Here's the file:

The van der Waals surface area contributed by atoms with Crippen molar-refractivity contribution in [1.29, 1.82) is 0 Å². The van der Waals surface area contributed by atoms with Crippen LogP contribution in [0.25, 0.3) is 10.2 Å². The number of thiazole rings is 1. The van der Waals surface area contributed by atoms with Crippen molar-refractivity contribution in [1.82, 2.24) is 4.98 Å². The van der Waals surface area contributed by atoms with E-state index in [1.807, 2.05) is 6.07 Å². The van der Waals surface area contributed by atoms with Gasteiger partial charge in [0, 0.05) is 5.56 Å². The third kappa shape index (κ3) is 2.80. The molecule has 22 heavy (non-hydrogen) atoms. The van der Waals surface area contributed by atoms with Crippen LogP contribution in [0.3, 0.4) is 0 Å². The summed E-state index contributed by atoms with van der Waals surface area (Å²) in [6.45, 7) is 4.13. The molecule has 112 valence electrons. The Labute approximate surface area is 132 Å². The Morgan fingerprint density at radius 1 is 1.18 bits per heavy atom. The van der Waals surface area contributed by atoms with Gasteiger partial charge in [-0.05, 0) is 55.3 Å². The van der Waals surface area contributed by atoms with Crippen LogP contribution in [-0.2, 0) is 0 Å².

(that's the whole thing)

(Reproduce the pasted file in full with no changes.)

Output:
The van der Waals surface area contributed by atoms with Crippen molar-refractivity contribution in [1.29, 1.82) is 0 Å². The van der Waals surface area contributed by atoms with Crippen LogP contribution in [0.25, 0.3) is 10.2 Å². The number of thiazole rings is 1. The van der Waals surface area contributed by atoms with Crippen molar-refractivity contribution in [1.82, 2.24) is 4.98 Å². The van der Waals surface area contributed by atoms with E-state index in [1.807, 2.05) is 6.07 Å². The van der Waals surface area contributed by atoms with Gasteiger partial charge in [0, 0.05) is 5.56 Å². The third kappa shape index (κ3) is 2.80. The molecule has 22 heavy (non-hydrogen) atoms. The van der Waals surface area contributed by atoms with Crippen LogP contribution in [0.3, 0.4) is 0 Å². The summed E-state index contributed by atoms with van der Waals surface area (Å²) in [6.45, 7) is 4.13. The molecule has 112 valence electrons. The Labute approximate surface area is 132 Å². The Morgan fingerprint density at radius 1 is 1.18 bits per heavy atom. The van der Waals surface area contributed by atoms with Gasteiger partial charge in [-0.05, 0) is 55.3 Å². The van der Waals surface area contributed by atoms with Crippen LogP contribution in [-0.2, 0) is 0 Å².